Riding at Glamis, as well as any other sand dunes, presents a constant need to check the terrain carefully before you start up or down any hill. One should never climb or descend hills with excessively slippery or loose surfaces, yet this machine seemed to draw me towards some of these types of challenges; its capacities being obviously very high. It only took a few crossed sand banks to realize how this ride was safe to push in performance, intelligently.

If you read your owners manual it will tell you never go over the top of any hill at high speed but that all seems so far from reality when you are actually driving this machine with that turbo whizzing in your ear at every play on the intelligent throttle. Whoops seemingly disappear if you can muster the courage to pass the point where it goes into an intense front to back wobble, to where you’re simply grazing the top of every bump and semi-flying over the desert terrain. This is troubling to me as I should stick to the usual don’t do this and don’t do that type of speech but that just wouldn’t be fair to you, the buyer ready to fork out close to $3000 extra bucks for the turbo equipped X-ds. Yes, you can get the X-ds and all its upgrades without the turbo at an MSRP of $21,999. Truth is that machine feels exactly built for the purpose of racing over rough terrain. And so like any devoted test driver would, I did. I couldn’t help but try and find a spot where we could catch a little bit of air, I could almost hear the Fox suspension units asking me to challenge them at least a little bit more. I soon realized that they are just as an exciting part of this vehicle as the turbo. The awesome aggressive-looking overall shape of this desert conquering gem, certainly wasn’t helping me in trying to keep my tires from leaving the ground. I mean look at this thing! It’s just asking for it right? Well the best I can do to play my honest and constructive part in this crazy game, where racing grade performance meets normal everyday drivers, is to share true to life information gathered from true to life experiences with this vehicle and a few others like it. Yes, as you might have noticed from some of our photos in Glamis, we took flight. Not your average little stunt, pretty crazy stuff actually. Even if we try to be politically correct and tell people not to jump, people out there are actually jumping anyways. Many of these people sometimes have no clue about the precise and crucial rules to respect in order to perform such a manoeuvre safely. If it’s your first time, you should ask a buddy who has done it before to first jump with you onboard as a passenger. If he is a good teacher, he will first roll or maybe even stop on the chosen ramp and mention the importance of its length, which absolutely needs to be longer than the vehicle.  He will also need to check the tip of the ramp for smoothness.  It’s also important to check that it’s equal on both sides.  A minor difference in height on both sides will have a huge effect on the angle reached upon landing. Landing at an angle means one or two suspension units will be subjected to a lot stronger forces. Then there is the subject of traction of the tires and how the throttle is played. Whatever you do don’t ever let off the pedal during launch. Not even a fraction of a second before the rear wheels lose contact with the ground.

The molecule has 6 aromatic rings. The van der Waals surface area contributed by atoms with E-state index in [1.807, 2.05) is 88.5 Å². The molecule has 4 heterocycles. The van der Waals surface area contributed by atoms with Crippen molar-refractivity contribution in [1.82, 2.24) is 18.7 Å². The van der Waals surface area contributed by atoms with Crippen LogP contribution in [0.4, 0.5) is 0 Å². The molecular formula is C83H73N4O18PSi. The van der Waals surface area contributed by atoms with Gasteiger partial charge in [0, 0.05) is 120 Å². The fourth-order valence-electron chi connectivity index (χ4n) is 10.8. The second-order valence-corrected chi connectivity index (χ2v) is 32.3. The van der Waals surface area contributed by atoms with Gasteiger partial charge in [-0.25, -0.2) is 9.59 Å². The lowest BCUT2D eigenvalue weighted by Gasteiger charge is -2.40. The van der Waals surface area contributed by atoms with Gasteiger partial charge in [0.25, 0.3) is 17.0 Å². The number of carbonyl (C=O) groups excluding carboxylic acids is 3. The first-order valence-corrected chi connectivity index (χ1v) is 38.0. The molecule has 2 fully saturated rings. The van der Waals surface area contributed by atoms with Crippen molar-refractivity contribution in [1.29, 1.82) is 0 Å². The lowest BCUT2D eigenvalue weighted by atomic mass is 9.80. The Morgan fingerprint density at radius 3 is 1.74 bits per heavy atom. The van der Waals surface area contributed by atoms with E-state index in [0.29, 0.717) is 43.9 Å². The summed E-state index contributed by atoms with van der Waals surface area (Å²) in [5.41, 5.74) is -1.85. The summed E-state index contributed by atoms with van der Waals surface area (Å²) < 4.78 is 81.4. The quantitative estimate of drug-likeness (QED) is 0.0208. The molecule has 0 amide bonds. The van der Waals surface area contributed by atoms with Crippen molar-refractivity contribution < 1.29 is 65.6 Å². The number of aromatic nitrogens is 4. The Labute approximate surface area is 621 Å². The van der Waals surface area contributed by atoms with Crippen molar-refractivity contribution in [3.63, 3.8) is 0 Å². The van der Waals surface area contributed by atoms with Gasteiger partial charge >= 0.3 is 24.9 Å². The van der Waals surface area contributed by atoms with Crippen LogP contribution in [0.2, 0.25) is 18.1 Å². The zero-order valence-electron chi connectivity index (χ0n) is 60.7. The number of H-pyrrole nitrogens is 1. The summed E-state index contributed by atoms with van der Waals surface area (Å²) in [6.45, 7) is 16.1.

Ideally you would still have some torque and power left while on the ramp, to give the front of the vehicle an upward push with a full press of the pedal. Another important rule of thumb is to be coming in at moderate speed and accelerating throughout the manoeuvre. What you are constantly fighting is a natural tendency for any type of vehicle to roll forward. There is always that same factor to consider: the fraction of a second when the front is airborne and the rear wheels are still in contact with the ground and the suspension is pushing up on the rear.  What you’re doing when you’re staying on the throttle is keeping that suspension from rebounding and being compressed before the vehicle is completely off the ground.  The very worst thing you can do is jump your first attempt alone, panic at the end of the ramp let off the throttle, the vehicle will then tip forward and you could front flip or land too hard on the front, which will whip the back end down violently, maybe bottoming out the rear suspension and maybe affecting your back with too much leftover force to absorb. So those who are already familiar with the physics of jumping will appreciate how practical the extra 20 hp can be at the top of a ramp and in the air for angle control. In other words: our Maverick X-ds was a fabulous jumper and a joy to land in. So predictable and controllable throughout the whole sand experience, that I was pushing the vehicle to its maximum almost constantly and it felt easy and smooth like a Sunday drive. Trust me when I say that this was a weekday and I was getting busy!